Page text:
“We proposed a film law draft in 2014 but it didn’t pass,” said Pierre Emile Vandoorne, head of the culture ministry’s audiovisual division, which controls a nearly $3 million fund. Amending the film law would entail securing the approval of the other ministries and an act of congress to pass, so Vandoorne is calculating a six-month process. The new film law needs to facilitate co-productions with other countries, and take into account the proliferation of digital platforms and other advances, he said. However, past governments have been averse to offering tax incentives, he added.

Six winners out of 67 applicants to the ministry’s feature film grants were announced during the festival, including Marite Ugas’ religious drama “Contactado” and Josue Mendez’s dramedy “Ronnie Monroy ama a todas,” (“Ronnie Monroy Loves Them All”) both produced by prolific Peruvian producer Enid “Pinky” Campos.

Despite some technical problems and a blackout in three districts that forced some screenings to be re-programmed, the 2016 Lima Festival went swimmingly with sold out screenings across the sprawling city, complemented by its ever-expanding roving film showcase, the Muestra Itinerante, which screened films in various districts of Lima and some regions, including Cuzco and Trujillo.

If the size and scale of the parties at the Lima Film Fest were any indication of the upsurge in Peru’s film industry then the Tondero Films fiesta, attended by some 1,000 guests at the grand Lima Museum of Art on Friday (Aug. 12) heralded a shift in Peru’s nascent film industry where production output has spiked, and more mainstream and auteur pics have held their own at the box office and the international stage. Tondero, which produced the four all-time box office hits in Peru’s film history, toasted its 8th anniversary at the party with the unveiling of its own distribution outfit, to be led by TV vet Cecilia Gomez de la Torre.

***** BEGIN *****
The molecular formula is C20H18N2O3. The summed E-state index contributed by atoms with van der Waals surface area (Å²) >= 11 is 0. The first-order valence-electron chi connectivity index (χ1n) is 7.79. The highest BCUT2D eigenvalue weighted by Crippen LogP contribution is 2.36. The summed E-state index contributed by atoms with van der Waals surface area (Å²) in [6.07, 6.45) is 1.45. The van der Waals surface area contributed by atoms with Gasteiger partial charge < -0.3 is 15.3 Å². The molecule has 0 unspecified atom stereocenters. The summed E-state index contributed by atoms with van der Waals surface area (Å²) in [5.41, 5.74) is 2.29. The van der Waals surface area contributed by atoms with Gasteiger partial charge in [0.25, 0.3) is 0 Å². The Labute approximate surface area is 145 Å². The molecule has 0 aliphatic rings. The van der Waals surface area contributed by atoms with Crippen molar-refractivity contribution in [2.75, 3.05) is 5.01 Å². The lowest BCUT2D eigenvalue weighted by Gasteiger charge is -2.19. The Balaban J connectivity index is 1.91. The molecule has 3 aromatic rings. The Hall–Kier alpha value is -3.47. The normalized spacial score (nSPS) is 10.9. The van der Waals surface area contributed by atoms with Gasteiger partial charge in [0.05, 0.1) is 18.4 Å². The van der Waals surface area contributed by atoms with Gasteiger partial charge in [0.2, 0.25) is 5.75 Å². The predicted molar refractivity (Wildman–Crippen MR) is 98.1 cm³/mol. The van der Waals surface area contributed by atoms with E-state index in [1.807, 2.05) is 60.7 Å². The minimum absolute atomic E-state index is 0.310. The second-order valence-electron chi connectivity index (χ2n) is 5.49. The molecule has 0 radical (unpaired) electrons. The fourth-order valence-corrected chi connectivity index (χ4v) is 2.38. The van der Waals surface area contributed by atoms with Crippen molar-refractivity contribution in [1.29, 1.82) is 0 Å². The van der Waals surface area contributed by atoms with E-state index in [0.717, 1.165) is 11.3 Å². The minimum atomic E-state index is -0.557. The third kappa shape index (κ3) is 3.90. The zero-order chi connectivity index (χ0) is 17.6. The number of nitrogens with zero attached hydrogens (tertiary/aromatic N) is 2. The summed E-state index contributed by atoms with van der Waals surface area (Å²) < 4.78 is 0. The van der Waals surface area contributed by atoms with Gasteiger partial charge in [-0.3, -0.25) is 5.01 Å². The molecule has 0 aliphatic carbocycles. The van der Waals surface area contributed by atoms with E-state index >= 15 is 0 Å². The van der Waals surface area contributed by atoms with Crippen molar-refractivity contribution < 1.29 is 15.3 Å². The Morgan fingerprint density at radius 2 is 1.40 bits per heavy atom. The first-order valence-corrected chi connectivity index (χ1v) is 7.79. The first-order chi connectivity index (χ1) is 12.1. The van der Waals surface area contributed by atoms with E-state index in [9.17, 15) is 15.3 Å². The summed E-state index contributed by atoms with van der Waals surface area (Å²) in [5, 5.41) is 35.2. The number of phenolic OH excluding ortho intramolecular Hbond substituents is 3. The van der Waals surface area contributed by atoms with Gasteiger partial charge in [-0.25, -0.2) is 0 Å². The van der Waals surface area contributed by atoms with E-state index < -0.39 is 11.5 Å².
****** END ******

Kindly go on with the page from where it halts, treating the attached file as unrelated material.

WINNERS

OFFICIAL FICTION COMPETITION:

BEST PICTURE

“Oscuro Animal,” (Felipe Guerrero, Colombia)

SPECIAL JURY PRIZE

“Aquarius,” (Kleber Mendonca Filho, Brazil)

BEST DIRECTOR

Lorenzo Vigas (“From Afar,” Venezuela)

BEST ACTRESS

Sonia Braga, (“Aquarius,” Brazil)

BEST ACTOR

Lucho Caceres (“La Ultima Tarde,” Peru)

BEST SCREENPLAY

Guillermo Calderon, (“Neruda.” Chile)

BEST CINEMATOGRAPHY

Diego Garcia, (“Boi Neon,” Brazil)

BEST DEBUT FEATURE

“Alba,” (Ana Cristina Barragan, Ecuador)

OFFICIAL DOCUMENTARY COMPETITION:

BEST DOCUMENTARY

(“Tempestad,” Tatiana Huezo, Mexico)

SPECIAL MENTION

“El Dorado XXI,” (Salome Lamas, Portugal)

INTERNATIONAL CRITIC AWARDS

“Oscuro Animal, (Felipe Guerrero, Colombia)

SPECIAL MENTIONS:

“El Sonador, (Adrian Saba, Peru)

“Boi Neon,” (Gabriel Mascaro, Brazil)

“El Apostata,” by Federico Veiroj (Spain, Uruguay)

AUDIENCE AWARDS

“La Ultima Tarde” (Joel Calero, Peru)

2nd place

“La Senal” (Leandro Pinto, Peru)

OTHER AWARDS:

APRECI (Peruvian Press Association), “La Luz Incidente,” (Ariel Rotter, Argentina)

EPIC (Peruvian Film School), “La Larga Noche,” (Francisco Sanctis, Argentina)

Ministry of Culture Jury Prize, “El Sonador,” (Adrian Saba, Peru)

APC (Peru Communications Assoc), “Alba,” (Ana Cristina Barragan, Ecuador)

Filed Under:

Want to read more articles like this one? SUBSCRIBE TO VARIETY TODAY.
Post A Comment 1

Leave a Reply

1 Comment

Comments are moderated. They may be edited for clarity and reprinting in whole or in part in Variety publications.

Fill in your details below or click an icon to log in:

WordPress.com Logo

You are commenting using your WordPress.com account. Log Out / Change )

Twitter picture

You are commenting using your Twitter account. Log Out / Change )

Facebook photo

You are commenting using your Facebook account. Log Out / Change )

Google+ photo

You are commenting using your Google+ account. Log Out / Change )

Connecting to %s

  1. Sal U. Lloyd says:

    Isn’t Ciro Guerra the director of the overrated student-like movie, EMBRACE OF THE SERPENT??? So he’s on a jury which awards a film from his own native country???

More Film News from Variety

Loading